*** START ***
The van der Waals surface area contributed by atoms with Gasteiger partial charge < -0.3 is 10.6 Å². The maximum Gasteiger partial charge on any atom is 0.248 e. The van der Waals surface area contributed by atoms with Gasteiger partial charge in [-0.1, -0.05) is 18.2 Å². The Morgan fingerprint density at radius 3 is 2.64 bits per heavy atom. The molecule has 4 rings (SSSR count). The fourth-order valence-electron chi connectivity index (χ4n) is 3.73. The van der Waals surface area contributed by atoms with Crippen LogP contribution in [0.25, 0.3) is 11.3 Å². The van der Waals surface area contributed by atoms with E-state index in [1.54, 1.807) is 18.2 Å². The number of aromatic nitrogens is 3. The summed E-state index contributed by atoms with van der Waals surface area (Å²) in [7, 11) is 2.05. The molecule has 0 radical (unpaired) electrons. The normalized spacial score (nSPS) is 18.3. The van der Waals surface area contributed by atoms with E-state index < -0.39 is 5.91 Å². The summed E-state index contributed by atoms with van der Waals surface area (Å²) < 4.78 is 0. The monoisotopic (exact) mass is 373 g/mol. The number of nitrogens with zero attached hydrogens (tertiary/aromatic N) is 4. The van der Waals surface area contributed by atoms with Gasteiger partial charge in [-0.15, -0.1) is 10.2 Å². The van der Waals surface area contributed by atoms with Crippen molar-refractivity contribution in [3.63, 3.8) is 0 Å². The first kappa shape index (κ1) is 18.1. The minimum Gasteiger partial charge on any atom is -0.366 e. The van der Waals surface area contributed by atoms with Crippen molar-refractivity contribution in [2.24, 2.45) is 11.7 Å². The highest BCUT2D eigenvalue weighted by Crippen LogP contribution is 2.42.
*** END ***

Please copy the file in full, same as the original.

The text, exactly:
The van der Waals surface area contributed by atoms with Gasteiger partial charge < -0.3 is 10.6 Å². The maximum Gasteiger partial charge on any atom is 0.248 e. The van der Waals surface area contributed by atoms with Gasteiger partial charge in [-0.1, -0.05) is 18.2 Å². The Morgan fingerprint density at radius 3 is 2.64 bits per heavy atom. The molecule has 4 rings (SSSR count). The fourth-order valence-electron chi connectivity index (χ4n) is 3.73. The van der Waals surface area contributed by atoms with Crippen LogP contribution in [0.25, 0.3) is 11.3 Å². The van der Waals surface area contributed by atoms with E-state index in [1.54, 1.807) is 18.2 Å². The number of aromatic nitrogens is 3. The summed E-state index contributed by atoms with van der Waals surface area (Å²) in [7, 11) is 2.05. The molecule has 0 radical (unpaired) electrons. The normalized spacial score (nSPS) is 18.3. The van der Waals surface area contributed by atoms with E-state index < -0.39 is 5.91 Å². The summed E-state index contributed by atoms with van der Waals surface area (Å²) < 4.78 is 0. The monoisotopic (exact) mass is 373 g/mol. The number of nitrogens with zero attached hydrogens (tertiary/aromatic N) is 4. The van der Waals surface area contributed by atoms with Gasteiger partial charge in [-0.15, -0.1) is 10.2 Å². The van der Waals surface area contributed by atoms with Crippen molar-refractivity contribution in [3.63, 3.8) is 0 Å². The first kappa shape index (κ1) is 18.1. The minimum Gasteiger partial charge on any atom is -0.366 e. The van der Waals surface area contributed by atoms with Crippen molar-refractivity contribution in [2.24, 2.45) is 11.7 Å². The highest BCUT2D eigenvalue weighted by Crippen LogP contribution is 2.42.